Thunderbolts #171

Story by
Art by
Kev Walker, Terry Pallot
Colors by
Frank Martin Jr.
Letters by
Joe Caramagna
Cover by
Marvel Comics

Of all the characters from the original Kurt Busiek and Mark Bagley run of "Thunderbolts" that seemed to grab readers' attention, it was Songbird. That's probably the character formerly known as Screaming Mimi has been a "Thunderbolts" mainstay since its inception, appearing in most incarnations of the book. In "Thunderbolts" #171, Jeff Parker and Kev Walker take advantage of the main team being time-traveling to give Songbird a solo issue with a well-earned spotlight.

Parker's script is an interesting combination of light fun and Songbird history; we get to see Melissa out on her own and on vacation, but also tying into her various power shifts from over the years as well as a thoroughly obscure Marvel villain making a return. While I'm not quite as up on all the ins and outs of Songbird or this particular villain, I found it didn't matter. Parker tells the reader what they need to know and from there it's all good. Whether it's Songbird dealing with admirers at a resort in Tahiti or strapped down on a mad scientist's operating table, it has a strong internal logic that makes it fun. I'll admit that the particular "fix" applied here didn't feel particularly necessary, but it's a good story that and that's all that matters.

As always, Walker's pencils look dynamite. He's a great talent, able to draw the beautiful alongside the horrific quite easily. Evil fish-creatures never looked quite so entertaining; who knew a humanoid puffer fish in a nurse's gown could somehow feel so perfect, right? As for the main villain, while I'd never heard of him before, there's something about the way that Walker draws him that makes me think I don't want to see anyone else's interpretation. The creepy underside of this guy's arms under Walker's pencils is so gross and revolting, I am already hoping he'll somehow return before too long. There's no mistaking this monstrosity for someone with Songbird's best interests really in mind.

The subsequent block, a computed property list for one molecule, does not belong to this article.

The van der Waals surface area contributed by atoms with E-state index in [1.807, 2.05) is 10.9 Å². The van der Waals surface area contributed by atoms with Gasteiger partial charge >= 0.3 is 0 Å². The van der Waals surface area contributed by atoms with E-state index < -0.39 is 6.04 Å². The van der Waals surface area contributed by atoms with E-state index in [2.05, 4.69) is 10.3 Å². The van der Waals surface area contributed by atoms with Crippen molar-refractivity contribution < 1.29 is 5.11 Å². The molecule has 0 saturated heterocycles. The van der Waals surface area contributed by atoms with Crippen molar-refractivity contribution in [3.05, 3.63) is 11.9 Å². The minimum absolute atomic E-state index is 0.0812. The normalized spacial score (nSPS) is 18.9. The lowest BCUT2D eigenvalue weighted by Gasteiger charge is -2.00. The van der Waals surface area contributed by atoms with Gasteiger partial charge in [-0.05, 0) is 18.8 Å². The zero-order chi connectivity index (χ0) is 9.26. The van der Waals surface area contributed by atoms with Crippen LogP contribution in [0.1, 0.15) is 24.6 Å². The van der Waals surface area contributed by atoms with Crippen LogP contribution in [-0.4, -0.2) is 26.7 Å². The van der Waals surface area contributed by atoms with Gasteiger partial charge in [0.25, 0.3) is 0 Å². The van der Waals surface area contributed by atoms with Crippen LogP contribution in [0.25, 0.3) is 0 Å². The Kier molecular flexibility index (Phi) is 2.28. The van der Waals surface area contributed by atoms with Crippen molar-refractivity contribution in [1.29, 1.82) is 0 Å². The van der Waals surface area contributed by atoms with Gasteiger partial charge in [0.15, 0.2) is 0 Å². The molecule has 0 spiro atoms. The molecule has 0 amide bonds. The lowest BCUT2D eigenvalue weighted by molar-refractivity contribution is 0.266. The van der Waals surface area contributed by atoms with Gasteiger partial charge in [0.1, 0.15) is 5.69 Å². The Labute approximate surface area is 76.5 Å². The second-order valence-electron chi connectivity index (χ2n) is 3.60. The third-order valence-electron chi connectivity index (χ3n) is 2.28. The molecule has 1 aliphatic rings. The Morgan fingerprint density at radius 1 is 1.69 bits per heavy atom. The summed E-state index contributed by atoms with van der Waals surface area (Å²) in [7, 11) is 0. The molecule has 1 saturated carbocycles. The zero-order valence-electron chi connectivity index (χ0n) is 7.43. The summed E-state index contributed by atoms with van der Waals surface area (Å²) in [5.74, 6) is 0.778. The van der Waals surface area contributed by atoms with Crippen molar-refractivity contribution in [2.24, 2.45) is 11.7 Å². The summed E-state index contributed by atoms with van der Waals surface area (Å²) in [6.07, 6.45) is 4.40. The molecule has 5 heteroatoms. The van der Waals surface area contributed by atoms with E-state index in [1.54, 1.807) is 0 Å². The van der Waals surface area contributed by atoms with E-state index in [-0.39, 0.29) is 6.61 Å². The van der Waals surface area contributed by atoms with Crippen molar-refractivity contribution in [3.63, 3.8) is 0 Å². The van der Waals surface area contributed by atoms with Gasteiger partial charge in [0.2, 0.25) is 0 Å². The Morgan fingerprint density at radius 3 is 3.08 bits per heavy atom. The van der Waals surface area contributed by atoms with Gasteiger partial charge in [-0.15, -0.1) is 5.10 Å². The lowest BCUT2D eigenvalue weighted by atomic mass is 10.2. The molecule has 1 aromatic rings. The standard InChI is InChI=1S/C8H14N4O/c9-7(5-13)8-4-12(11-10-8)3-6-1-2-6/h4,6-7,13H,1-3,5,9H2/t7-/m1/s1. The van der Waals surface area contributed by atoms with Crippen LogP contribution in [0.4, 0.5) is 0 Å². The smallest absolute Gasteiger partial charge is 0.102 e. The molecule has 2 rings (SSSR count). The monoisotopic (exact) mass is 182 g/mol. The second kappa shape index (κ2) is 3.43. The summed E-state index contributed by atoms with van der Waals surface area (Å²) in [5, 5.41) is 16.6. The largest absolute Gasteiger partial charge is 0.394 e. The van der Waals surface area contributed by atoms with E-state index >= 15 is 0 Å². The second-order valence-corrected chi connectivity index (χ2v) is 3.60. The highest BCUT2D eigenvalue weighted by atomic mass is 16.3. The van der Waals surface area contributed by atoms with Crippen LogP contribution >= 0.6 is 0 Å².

After a slightly underwhelming spotlight on Luke Cage a couple of issues ago, "Thunderbolts" #171 feels like the series is back to its strengths again. I'm a little apprehensive about the upcoming shift over to being "Dark Avengers," but Parker makes this series work so well that I'm more than willing to see what he's got in store for us next. It's a little sad it's going to (presumably) take a name change to "Dark Avengers" to get more people to understand what the rest of us figured out a long time ago. Parker and Walker make "Thunderbolts" fun, month after month.

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